What are these quick shots of warmth,
Fractals of forests
That wind through my limbs?
Fragrance of olive and salt taste of skin,
Razz-tazz and clackety sound?
Figures and shapes slowly wheel past my view,
Villas and deserts, distorted faces,
Children, my children —
Distant, the pink moons of my feet.
What rules do they follow?
I think movement, they wondrously move,
Moons flutter and shake.
I probe the hills and the ruts of my face —
Now I grow large, now
I grow small, as the waves
Of sensation break over my shore.
There, a gnarled tree I remember,
A stone vessel, the curve of a hill.
What is the hour?
Some silence still sleeps
In my small sleeping room —
Is it end or beginning?
I take up my pen, dry for some years.
What should I write?
What should I think?
I knock on the door of the universe.
Here, this small villa, this table, this pen.
I ask the universe: What? and Why?
Now weakened, I must remake the world,
One grain at a time.
I knock on the door of the universe, asking:
What makes the light of the stars?
What makes the heat of my flesh?
What makes the tear shape of rain?
So much I’ve lost,
I have nothing
Except a fierce hunger
To fathom this world.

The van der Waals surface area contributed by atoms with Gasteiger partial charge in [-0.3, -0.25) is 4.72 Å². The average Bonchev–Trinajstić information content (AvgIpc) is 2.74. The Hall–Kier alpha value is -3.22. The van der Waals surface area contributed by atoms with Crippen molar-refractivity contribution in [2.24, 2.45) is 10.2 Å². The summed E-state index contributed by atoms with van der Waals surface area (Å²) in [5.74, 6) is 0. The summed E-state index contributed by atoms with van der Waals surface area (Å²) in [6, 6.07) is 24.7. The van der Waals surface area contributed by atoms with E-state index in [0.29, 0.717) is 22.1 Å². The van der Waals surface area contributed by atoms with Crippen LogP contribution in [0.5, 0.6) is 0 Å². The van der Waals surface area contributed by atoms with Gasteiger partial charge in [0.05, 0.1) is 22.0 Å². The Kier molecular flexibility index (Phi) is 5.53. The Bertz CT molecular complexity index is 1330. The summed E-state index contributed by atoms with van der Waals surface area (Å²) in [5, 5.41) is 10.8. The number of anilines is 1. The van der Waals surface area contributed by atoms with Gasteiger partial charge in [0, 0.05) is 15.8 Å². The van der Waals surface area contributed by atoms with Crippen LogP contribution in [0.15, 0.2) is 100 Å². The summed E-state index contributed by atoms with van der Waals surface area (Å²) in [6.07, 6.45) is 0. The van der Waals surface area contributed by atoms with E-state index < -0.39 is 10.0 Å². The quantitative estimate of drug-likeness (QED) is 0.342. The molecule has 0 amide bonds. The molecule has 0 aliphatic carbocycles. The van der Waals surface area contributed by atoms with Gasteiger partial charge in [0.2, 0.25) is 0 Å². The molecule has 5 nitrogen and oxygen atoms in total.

Naked, I knock on the door,
Wearing only my questions.
Great Newton, you hid in your rooms,
Outcast like me,
Careless of meals, stockings untied,
Drinker of rosewater, olive oil, beeswax —
You found the force
Between planets and sun,
Pattern of cosmic attraction,
Heard clearly the music of spheres.
You gauged the distance to stars
And the vast rooms of space,
Which were naught to the space of your mind.
You struck the door of the universe.
What raging night seized you
And screamed that the world
Must be number and rule?
This is the world of the ticking of clocks,
Menses of women and tides
Of the moon. Orbits of planets,
The swing of the pendulum, spin of the earth,
Cycles of seasons.
This is the cosmos of time and of space,
And of light rays that travel twelve billion years,
And the whale-raptured sprawl of the galaxies.
But is this not also the cosmos of life,
That rare cluster of atoms and forms,
A few grains on the beach of nonlife?
One thousand questions, and each gives
An answer, which then forms a question.
The questions and answers will meld with each other
Like colors of light,
Like the light rays that once crossed the space
Of the cosmos
And rest now in the small warmth of a hand.
I knock on the doors of the universe,
Asking: What makes the swirl
Of ghazali love songs?
And the parallel singing of loss?
And the choice to live life alone?
I surrender my calipers, rules, and clocks,
Microscopes, diodes, transistors,
Glass flasks. For how can I measure
The stroke of a passion? Or dissect a grief
With the digits of pi?
Thus, I stand naked, with nothing
Except a fierce hunger to fathom this world,
To embark on this road
Without length without breadth.
Complement Song of Two World, an immensely beautiful invitation to contemplation, with Lightman on science and spirituality and the creative sympathies of art and science, then revisit Hannah Arendt on the crucial difference between truth and meaning and physicist Sean Carroll on how “poetic naturalism” helps us find meaning in an impartial universe.
All illustrations © Derek Dominic D’souza, courtesy of Alan Lightman
Published February 10, 2017